The pandemic crisis: a flashing red light that urges for green recovery
The ongoing COVID-19 crisis has exacerbated existing vulnerabilities and put tremendous strain on Moldova’s small and open economy. Moreover, the country has recently witnessed severe droughts, floods and other natural disasters that irreversibly affect its economy and society at large. All these combined threaten the progress towards a more prosperous and inclusive society.
In addition, the bold climate neutrality ambition of Moldova is hampered by an unsustainable model for economic growth that is based on consumption fueled by remittances. Further modelling consumption behaviors, attracting investment for greener recovery, engaging private sector and other actions are required to accelerate human development progress.
These are the conclusions of the national launch of UNDP’s Human Development Report, conducted on 18 February 2021. The online dialogue gathered more than 100 participants, including representatives of the Government, development partners, private sector and civil society.
The 30th anniversary edition of the report, entitled “The Next Frontier: Human Development and the Anthropocene”, argues that as people and planet enter a new geological epoch, it is time for all countries to redesign their paths to human development progress by fully accounting for the dangerous pressures humans put on the planet, and dismantle the gross imbalances of power that prevent change.
Moldova has made important positive progress when it comes to sustainable human development, as highlighted in its first 2020 Voluntary National Report on achieving the 2030 Agenda, as well as measured by the Human Development Index (HDI). Between 1990 and 2019, Moldova’s HDI value increased with 8.7%, from 0.690 to 0.750. Moldova’s 2019 HDI of 0.750 is below the average of 0.753 for countries in the high human development group and below the average of 0.791 for countries in Europe and Central Asia.
By adjusting the HDI, which measures a nation’s health, education, and standards of living, to include two more elements: a country’s carbon dioxide emissions and its material footprint, the index shows how the global development landscape would change if both the wellbeing of people and also the planet were central to defining humanity’s progress. With the resulting Planetary-Pressures Adjusted HDI – or PHDI - a new global picture emerges, painting a less rosy but clearer assessment of human progress. For example, more than 50 countries drop out of the very high human development group, reflecting their dependence on fossil fuels and material footprint.
According to the report, Moldova is among the countries in the world demonstrating that lighter pressure on the planet is possible.
“Although no country in the world has yet achieved very high human development without putting an immense strain on planet, we have a choice to become the first generation to right this wrong. Some are moving in that direction, but the challenge is for all nations to move more quickly and to learn from one another,” noted Pedro Conceição, Director of the UNDP Human Development Report Office.
“Sweden was the co-host for the global launch of the Human Development Report for 2020 and we welcome the adjusted Human Development Index, which now includes considerations of a country’s carbon dioxide emissions and its material footprint. We hear the report’s call to redesign paths to progress. Sweden recognises the importance of working in Partnership to address human development within the planetary boundaries. Here in Moldova, I am especially proud and appreciative of the conducive and important Partnership we have across the development sector. Together we work towards Moldova’s advancement of Agenda 2030 and its plan of action for People, Planet, Prosperity, Peace, and Partnership,” noted Anna Lyberg, Ambassador of Sweden in the Republic of Moldova.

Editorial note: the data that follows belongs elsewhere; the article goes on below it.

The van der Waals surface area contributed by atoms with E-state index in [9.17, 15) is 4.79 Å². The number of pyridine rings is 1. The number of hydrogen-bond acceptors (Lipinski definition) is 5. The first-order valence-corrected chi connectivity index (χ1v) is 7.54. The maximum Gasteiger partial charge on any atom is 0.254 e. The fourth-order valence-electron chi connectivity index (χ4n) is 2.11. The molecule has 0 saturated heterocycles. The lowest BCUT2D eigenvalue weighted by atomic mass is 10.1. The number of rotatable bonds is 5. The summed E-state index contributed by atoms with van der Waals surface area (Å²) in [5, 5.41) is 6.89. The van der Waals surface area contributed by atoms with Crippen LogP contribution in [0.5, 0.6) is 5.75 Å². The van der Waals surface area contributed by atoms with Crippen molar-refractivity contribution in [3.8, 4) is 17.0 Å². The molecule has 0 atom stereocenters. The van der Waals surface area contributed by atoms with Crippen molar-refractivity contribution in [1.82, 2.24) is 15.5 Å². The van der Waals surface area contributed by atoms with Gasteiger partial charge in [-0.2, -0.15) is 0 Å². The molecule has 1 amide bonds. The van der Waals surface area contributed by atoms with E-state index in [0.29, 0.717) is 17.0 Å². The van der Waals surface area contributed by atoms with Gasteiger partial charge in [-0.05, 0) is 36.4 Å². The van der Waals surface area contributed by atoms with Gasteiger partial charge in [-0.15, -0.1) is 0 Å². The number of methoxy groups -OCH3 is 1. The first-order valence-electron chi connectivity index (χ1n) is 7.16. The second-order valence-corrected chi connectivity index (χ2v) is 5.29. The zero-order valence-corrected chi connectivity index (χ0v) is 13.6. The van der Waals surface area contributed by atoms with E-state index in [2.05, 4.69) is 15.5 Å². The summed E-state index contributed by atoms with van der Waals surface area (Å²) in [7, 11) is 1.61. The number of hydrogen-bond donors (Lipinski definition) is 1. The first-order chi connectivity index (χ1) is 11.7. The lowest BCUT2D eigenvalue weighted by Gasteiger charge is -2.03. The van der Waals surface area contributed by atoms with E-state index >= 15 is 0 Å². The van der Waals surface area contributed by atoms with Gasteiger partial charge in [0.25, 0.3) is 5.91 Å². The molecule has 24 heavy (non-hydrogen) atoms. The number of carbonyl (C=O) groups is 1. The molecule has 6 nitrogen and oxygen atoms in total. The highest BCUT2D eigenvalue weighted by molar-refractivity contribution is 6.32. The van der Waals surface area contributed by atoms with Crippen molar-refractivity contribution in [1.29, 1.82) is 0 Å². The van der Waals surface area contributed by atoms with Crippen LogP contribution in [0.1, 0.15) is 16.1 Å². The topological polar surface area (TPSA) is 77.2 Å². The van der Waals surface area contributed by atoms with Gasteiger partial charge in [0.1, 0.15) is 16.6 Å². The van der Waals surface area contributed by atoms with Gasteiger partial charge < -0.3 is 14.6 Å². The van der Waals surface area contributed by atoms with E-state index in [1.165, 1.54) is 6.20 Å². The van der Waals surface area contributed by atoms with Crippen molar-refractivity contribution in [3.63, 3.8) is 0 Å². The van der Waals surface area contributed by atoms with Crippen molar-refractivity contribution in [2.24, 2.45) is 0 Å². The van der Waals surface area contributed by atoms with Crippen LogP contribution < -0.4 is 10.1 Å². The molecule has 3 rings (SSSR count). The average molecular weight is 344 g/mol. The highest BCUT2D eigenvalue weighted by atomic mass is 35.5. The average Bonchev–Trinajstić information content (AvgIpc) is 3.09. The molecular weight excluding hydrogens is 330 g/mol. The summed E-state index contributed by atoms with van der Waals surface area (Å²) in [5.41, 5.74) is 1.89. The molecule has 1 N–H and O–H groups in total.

Moldova is leading in its climate ambition, being the fourth country in the world to present its updated National Determined Contribution to the Paris Agreement, with the ambition to gradually reach climate neutrality by 2030. While there is a decrease in the country’s energy intensity, Moldova is still highly dependent on fossil fuels and electricity imports as main energy sources. Further investments in energy efficiency and renewables, especially solar, is required.
“Our Human Development Index has steadily increased and we are now a country in the group of countries with high HDI. Yet, the circumstances require more accelerated efforts on almost all Sustainable Development Goals, but also greater ambition to sustain the achievements and increase resilience to the new surfacing risks,” said Gheorghe Leuca, State Secretary, Ministry of Foreign Affairs and European Integration of Moldova.
Participants at the event discussed several policy recommendations for green recovery, in particular:
- Introducing green fiscal recovery packages to help decouple post-pandemic economic growth from environmental and climate impacts and reduce existing welfare inequalities.
- Greening national budget by introducing green budgeting tools to redirect investment, consumption and taxation towards sustainable practices and away from environmentally harmful ones.
- Acceleration of green technologies and materials, including eco-innovations in all economic sectors.
- Supporting innovation through private sector engagement, capturing emerging trends on key markets.
- Supporting responsible consumption and scaling-up behavioral tests to maximize contribution of individuals and companies towards the 2030 Agenda.